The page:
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Erika Schumacher is no complete stranger to emergency situation circumstances. She tackled the tremendous duty of mitigating the 2014 standoff between Nevada rancher Cliven Bundy and federal representatives as the chief ranger for the United States Department of Interior’s Bureau of Land Management’s (BLM) Southern Nevada workplace.

Between managing high-stake crises to make sure the safety of her officers, Schumacher had to frequently choose the best ways to cover a large swath of land in the middle of dwindling resources on a dwindling spending plan.

It was a stressful– and sometimes thankless– task, however her time at BLM has actually prepared her to guide the upcoming generation on managing emergency situation occurrences.

Today, Schumacher is the program coordinator for the executive masters in emergency situation crisis management program in the School of Public law and Management, making sure trainees understand ways to take charge of a crisis and understand how growing problems such as terrorism have developed for many years.

What were a few of your battles at the BLM when it came to the spending plan?

We handle the Burning Guy celebration, which constantly brings in a large crowd (in 2007, the crowd was estimated at less than 10,000 and has grown because). At the very same time, the dry spell was affecting our herds over by Cold Creek. Having a lot of my staff at Burning Male and needing to manage Red Rock ended up being challenging. I needed to ask officers from other places to come assist us since I could not manage Red Rock and make sure that our personnel was safe to gather at Cold Creek for the horses.

Exactly what was your experience like in managing the Bundy standoff in 2014?

It turned into something that none of us expected. It was really frustrating. I truly think that the most significant failure was that the BLM and the National forest Service didn’t get the story out. We didn’t remain ahead of the media. I don’t think the federal government as a whole … is geared to deal with social networks.

For a month, I just hunkered down in the house and went to work. The hardest thing was aiming to keep my personnel of 15 individuals positive. I needed to remind myself why I entered the task. To this day, I still believe that we were doing the ideal thing.

Our task isn’t to market ourselves, however maybe that’s something that we need to start to do– to speak about the cool things that we carry out in communities. We provide a lot of locations for the public to recreate. Without the BLM, you would not have the ability to get energy from one location to another. When you see those big power lines, that is BLM land facilitating electrical energy concerning your neighborhood.

In 2014, there was an armed standoff in between Cliven Bundy and his advocates and the BLM regarding grazing fees the bureau stated the rancher owed. At the time, Bundy garnered some assistance from individuals who thought federal land needs to be under state control. What is the story you would desire the general public to learn about the standoff?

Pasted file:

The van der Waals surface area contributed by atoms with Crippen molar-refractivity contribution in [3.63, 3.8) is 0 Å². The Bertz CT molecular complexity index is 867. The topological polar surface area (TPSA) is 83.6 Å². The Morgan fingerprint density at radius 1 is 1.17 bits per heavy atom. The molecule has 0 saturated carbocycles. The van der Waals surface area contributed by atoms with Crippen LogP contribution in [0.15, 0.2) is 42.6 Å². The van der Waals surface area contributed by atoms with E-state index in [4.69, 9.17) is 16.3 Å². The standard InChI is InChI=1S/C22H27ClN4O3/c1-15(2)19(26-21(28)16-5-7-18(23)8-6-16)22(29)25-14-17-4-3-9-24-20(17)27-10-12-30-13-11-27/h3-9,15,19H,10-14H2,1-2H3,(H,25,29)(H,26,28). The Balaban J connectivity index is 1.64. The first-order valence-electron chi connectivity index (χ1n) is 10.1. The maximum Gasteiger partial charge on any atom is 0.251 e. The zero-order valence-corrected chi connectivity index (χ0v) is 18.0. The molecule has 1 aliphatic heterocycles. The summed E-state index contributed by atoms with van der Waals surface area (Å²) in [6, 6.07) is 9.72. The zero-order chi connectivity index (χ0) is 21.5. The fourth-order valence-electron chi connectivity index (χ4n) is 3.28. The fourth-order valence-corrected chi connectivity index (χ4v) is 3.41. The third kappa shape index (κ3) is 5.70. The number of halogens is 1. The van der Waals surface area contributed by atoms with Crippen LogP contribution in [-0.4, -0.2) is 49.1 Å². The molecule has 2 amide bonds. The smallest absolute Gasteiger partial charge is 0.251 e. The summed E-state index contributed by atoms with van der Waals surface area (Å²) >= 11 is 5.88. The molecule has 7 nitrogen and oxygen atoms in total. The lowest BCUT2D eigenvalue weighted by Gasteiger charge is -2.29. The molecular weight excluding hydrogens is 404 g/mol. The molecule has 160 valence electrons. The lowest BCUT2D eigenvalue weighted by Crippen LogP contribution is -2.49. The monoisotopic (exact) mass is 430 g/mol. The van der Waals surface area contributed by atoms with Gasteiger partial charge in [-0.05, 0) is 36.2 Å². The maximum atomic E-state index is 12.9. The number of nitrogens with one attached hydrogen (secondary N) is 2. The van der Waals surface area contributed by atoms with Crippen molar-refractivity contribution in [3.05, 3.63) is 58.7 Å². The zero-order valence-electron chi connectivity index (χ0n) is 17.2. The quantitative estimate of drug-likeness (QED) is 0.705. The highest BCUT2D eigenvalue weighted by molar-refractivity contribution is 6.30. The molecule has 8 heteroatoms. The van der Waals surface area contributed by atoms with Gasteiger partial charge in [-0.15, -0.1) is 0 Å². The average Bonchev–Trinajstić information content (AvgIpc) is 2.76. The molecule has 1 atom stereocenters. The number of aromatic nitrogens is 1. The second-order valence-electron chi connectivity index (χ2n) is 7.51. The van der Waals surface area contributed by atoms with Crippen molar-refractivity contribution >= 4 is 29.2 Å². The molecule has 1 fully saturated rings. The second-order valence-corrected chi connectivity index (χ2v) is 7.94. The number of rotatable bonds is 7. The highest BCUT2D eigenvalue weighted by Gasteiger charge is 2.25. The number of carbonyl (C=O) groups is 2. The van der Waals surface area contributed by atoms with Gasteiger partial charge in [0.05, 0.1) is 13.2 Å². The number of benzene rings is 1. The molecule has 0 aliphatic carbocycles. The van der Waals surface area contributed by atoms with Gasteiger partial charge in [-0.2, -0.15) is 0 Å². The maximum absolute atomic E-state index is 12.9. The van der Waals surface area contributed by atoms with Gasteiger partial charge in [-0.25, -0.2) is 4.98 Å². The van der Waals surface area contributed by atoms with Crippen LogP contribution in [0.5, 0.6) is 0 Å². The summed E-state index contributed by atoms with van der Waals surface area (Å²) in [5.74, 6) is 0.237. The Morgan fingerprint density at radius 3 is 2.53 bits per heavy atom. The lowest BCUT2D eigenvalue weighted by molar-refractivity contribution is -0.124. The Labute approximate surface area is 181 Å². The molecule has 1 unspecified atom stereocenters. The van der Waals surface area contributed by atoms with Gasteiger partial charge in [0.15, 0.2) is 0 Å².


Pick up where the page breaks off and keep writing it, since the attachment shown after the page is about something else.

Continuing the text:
I would desire the general public to know the number of animals were out there as well as when that area had an authorization, the variety of cattle that were out there was never ever the allowed quantity. It isn’t sustainable for that quantity of cows and how dry of an environment and how little forage there is out there to handle animals.

Were there other challenges that you dealt with aside from budget plan issues and of course, the Bundy protest?

Most likely the hardest thing for us was the Miller occurrence when the Miller couple shot the two Las Vegas City Policeman at Cici’s Pizza. In some methods I felt responsible. Had Bundy not occurred, the Millers would not have actually popped into Clark County.

I keep in mind another huge part of my time at the BLM was attempting to keep the non-law enforcement personnel feeling comfy. After Bundy, individuals felt like they were being followed house. They hesitated to go out into the field. That was most likely the greatest shift after the Bundy standoff– being a land management firm as well as having to protect our building, personnel, Red Rock, and fire stations.

Exactly what are trainees finding out in the UNLV emergency situation crisis management program?

The trainees will get their masters in emergency management. They discover how to prepare, react to, and mitigate an emergency scenario. For instance, if the circumstance has something to do with dangerous products, the trainees will discover how to bypass a community instead of go through a community with those materials.

The majority of the trainees are established in the professions, whether it’s with the fire department or the armed force. We introduce the students to the Federal Emergency situation Management Agency and how emergency situation management has actually progressed because 9/11 and Typhoon Katrina. They find out about the science of disasters like an earthquake, cyclone, or tsunami.

What inspired you to become a part of the BLM?

I matured in Northern California. We spent the majority of our time outdoors growing up and valuing exactly what our public lands are for families and communities.

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